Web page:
Brexit negotiations have so far failed to achieve a breakthrough, with governance and fisheries remaining a sticking point. Stephe Little assesses the state of play for advisers
UK and EU negotiators are gathered in Brussels this week in the hope of finally hammering out a Brexit deal.
However, even if negotiations are successful, some experts fear it could still be too late for a trade deal to be in place before the end of the year.
The controversy surrounding the Internal Markets Bill, which could see the return of a hard border in Ireland, also remains a stumbling block.
If no agreement is in place by the end of the year, trade between the UK and the EU will default to World Trade Organisation rules. Tariffs will be introduced on imports and exports, pushing up prices.
The UK left the EU on 31 January but continues to follow the bloc's rules until the end of the year while negotiations take place.
Whatever happens, Brexit is likely to bring short-term volatility, while passporting rights also remain an issue for advisers with clients in the EU.
There just six weeks to go before the end of the transition period and the threat of a no-deal still remains. So how are advisers preparing clients?
Keith Churchouse, director at Chapters Financial, says the biggest challenge for advisers and clients at the moment is the threat of uncertainty.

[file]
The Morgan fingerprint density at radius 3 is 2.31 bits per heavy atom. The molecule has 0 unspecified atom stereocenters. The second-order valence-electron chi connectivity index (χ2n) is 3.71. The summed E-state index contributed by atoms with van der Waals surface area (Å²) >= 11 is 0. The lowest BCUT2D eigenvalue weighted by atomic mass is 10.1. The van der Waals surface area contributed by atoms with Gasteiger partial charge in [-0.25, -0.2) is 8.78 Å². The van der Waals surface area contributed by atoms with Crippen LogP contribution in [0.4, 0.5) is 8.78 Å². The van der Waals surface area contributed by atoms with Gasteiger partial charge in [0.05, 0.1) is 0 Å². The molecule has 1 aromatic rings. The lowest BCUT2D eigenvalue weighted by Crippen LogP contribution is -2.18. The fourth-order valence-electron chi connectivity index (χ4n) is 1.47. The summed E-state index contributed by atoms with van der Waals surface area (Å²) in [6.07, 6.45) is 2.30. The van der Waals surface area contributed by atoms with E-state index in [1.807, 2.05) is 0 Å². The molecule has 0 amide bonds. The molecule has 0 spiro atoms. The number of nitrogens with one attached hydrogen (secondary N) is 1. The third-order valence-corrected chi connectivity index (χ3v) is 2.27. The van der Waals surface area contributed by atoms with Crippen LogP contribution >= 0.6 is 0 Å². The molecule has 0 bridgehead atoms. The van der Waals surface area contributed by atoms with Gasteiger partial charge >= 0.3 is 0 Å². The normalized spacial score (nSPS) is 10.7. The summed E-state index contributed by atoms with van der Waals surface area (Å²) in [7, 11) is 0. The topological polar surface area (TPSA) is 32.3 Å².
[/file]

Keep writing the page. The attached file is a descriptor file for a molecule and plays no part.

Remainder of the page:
"Brexit creates uncertainty for businesses and for clients who have funds invested or are looking to invest.
"Stories in the press have alarmed clients, many of whom have decided to hold off from investing."
He says he is not doing anything, in particular, to prepare clients for Brexit as he does not believe it will have a major impact.
"Most of the markets have already factored in some position on Brexit. We must stay steady in our asset allocations and our existing models because I am not sure Brexit is going to be as big an issue as people are making it out to be."
Justin King, managing director at MFP Wealth Management, says that it is up to advisers to demonstrate to clients how Brexit has been factored into investments.
"We are long-term investors. Events like Brexit and the US election are all just noise and are factored into the investment plan," he says.
"None of my clients have approached me saying they are worried about Brexit but it has definitely been a topic of the conversation over the past couple of years - more so for new clients.
"We explain to them we have a well-diversified portfolio with 11,000 different companies in it. The UK stock market represents just 5% of the world's stocks, so Brexit is not that important overall."
Jeannie Boyle, executive director and Chartered financial planner at EQ Investors, says it is important to explain to clients that their investments are part of a long-term financial planning strategy.
She says: "As with all big events, clients are worried about investment markets, so we are reassuring them. It is about making sure they understand their investments are part of their long-term financial planning strategy and not what might happen early next year."
Boyle says that over the past year EQ Investors has been moving assets into a more globally diversified portfolio which will help protect investors from any short-term Brexit shocks.
"Lots of clients who perhaps have been looking after their own investments tend to buy UK companies that are familiar.